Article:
Yorke Peninsula hooded plover season rated one of the best
17 March 2020
17 March 2020
A dedicated team of volunteers on Yorke Peninsula has recorded the survival of 15 more hooded plover fledglings than last year, exceeding breeding season expectations for the shy and vulnerable shorebird that lays its eggs on the beach.
This year’s data shows 19 hooded plover fledglings from 14 pairs, compared to four fledglings from three pairs the previous season. In 2017/18, there were 12 fledglings from eight pairs and nine fledglings from four pairs the year before.
The news is a welcome boost for volunteers who work hard to help hooded plover parents sustain their tiny, camouflaged chicks until they can fly at five weeks of age. Hoodies, as they’re affectionately known, are particularly vulnerable because their nests are exposed, shallow scrapes in the sand and they hatch during the most popular months for beach goers. They survive against the odds by avoiding unsuspecting people and their dogs, vehicles and numerous other predators while they forage for food near the water’s edge.
BirdLife Australia’s Beach-nesting Birds Project Coordinator Dr Kasun Ekanayake considers this breeding season as one of the best for Yorke Peninsula since formal monitoring began eight years ago.
“The hooded plover population on Yorke Peninsula has had a really successful breeding season, managing to produce 15 more fledglings than last year,” he said.
“There are still at least another eight chicks remaining this year and they will hopefully have a good chance of succeeding, mainly because the holiday season is over.”
Hooded plovers have suffered steadily declining numbers across south-eastern Australia and are listed as vulnerable in South Australia and Victoria and critically endangered in New South Wales with only 60 birds remaining in the wild.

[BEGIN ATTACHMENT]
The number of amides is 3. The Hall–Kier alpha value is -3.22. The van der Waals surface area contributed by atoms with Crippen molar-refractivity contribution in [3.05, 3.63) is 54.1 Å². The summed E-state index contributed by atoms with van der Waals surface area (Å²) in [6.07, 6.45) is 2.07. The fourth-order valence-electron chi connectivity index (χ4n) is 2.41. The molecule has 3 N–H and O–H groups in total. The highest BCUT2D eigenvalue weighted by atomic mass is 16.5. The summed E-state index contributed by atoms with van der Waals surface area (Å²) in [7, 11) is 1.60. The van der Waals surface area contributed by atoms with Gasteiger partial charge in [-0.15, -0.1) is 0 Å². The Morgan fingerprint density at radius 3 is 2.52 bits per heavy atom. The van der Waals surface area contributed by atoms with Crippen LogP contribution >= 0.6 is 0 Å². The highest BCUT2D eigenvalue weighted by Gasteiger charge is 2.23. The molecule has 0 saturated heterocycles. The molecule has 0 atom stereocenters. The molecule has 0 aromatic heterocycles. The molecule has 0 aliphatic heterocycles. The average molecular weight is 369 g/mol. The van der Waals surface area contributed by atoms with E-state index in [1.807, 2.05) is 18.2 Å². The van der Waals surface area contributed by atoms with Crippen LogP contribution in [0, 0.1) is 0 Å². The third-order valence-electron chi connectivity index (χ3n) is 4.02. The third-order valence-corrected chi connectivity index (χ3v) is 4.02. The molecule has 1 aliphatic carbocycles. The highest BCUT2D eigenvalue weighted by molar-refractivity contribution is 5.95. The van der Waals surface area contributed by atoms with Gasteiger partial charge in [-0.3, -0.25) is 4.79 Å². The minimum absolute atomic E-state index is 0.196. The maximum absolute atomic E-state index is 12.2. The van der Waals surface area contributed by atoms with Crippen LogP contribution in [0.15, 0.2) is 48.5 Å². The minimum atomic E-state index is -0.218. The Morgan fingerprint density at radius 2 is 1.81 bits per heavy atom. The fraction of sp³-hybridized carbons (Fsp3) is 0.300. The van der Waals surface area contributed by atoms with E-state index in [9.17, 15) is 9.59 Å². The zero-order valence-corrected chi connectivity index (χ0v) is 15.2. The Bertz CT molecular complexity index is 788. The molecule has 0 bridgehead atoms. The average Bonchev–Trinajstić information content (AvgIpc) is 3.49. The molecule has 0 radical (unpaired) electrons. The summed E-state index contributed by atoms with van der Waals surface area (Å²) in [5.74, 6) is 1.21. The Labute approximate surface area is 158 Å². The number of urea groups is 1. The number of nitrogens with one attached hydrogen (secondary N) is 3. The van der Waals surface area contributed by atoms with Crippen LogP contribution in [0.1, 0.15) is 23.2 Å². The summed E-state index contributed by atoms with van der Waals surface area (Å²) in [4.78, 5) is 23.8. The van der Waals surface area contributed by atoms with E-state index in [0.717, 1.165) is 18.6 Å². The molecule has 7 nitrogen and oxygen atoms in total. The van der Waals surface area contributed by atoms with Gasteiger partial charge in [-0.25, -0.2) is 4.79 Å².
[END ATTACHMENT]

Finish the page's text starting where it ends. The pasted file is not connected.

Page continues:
Even before the chicks hatch, hooded plover eggs are at risk of being washed away with the tide, crushed by people walking or driving above the shoreline or hunted by foxes, cats, off-lead dogs, ravens, magpies and birds of prey.
Twelve years of fox baiting on Yorke Peninsula through the federally-funded Baiting for Biodiversity program and now the Great Southern Ark project aims to reduce fox and feral cat populations to help native species like the hooded plover thrive.
A strong community group of volunteers on Yorke Peninsula is also making a difference to hooded plover survival rates, by installing signs and fences around nest and chick sites to raise awareness among beachgoers.
“We have been able to detect more fledglings this year as we’ve had more eyes on the ground with a few new volunteers recruited early in the season,” said Dr Ekanayake. “Success on a few popular busy beaches can also be attributed to management, where the volunteers installed fences and/or signs on the beach alerting beachgoers to the presence of nests or chicks.”
Friends of the Hooded Plover Yorke Peninsula volunteer Nanou Cabourdin is thrilled with the outcome at Point Turton, located on the foot of Yorke Peninsula.
“This is my third season monitoring hooded plovers at Point Turton and it is the first time we have had three fledglings,” she said.
“It is really encouraging, but we still need to spread awareness to continue these good results. We are sharing their habitat, so everyone who uses the beach needs to be more aware of beach-nesting birds. We encourage people to respect the signs, walk dogs on lead when birds are present, keep cats indoors and walk or drive below the high-tide mark.”
HELP SAVE HOODIES: Join the count in November
Natural Resources Northern and Yorke Landscape Officer Janet Moore said there were more people than ever monitoring plover pairs this season, but extra volunteers were needed.
“The next opportunity to help this threatened species is through our biennial count, which occurs in mid-November this year,” she said.
“It is a coordinated survey over one weekend, where volunteers across South Australia, Victoria and New South Wales work together to get the best possible population estimate for the eastern subspecies of hooded plover.”
To find out more about the biennial count, contact Janet Moore on 0447 418 391 or email email@example.com.
The Great Southern Ark project is a collaborative project led by the Northern and Yorke Natural Resources Management Board, through funding from the Australian Government’s National Landcare Program and the South Australian Department for Environment and Water, WWF Australia and Foundation for National Parks and Wildlife. Other partners actively involved in developing the project are Regional Development Australia, SA Tourism Commission, Zoos SA, FAUNA Research Alliance, BirdLife Australia, Nature Conservation Society of SA, Narungga Nations Aboriginal Corporation, Primary Producers SA, Primary Industries and Regions SA, Conservation Volunteers Australia, Legatus Group, Yorke Peninsula Council, Yorke Peninsula Tourism and the Scientific Expedition Group.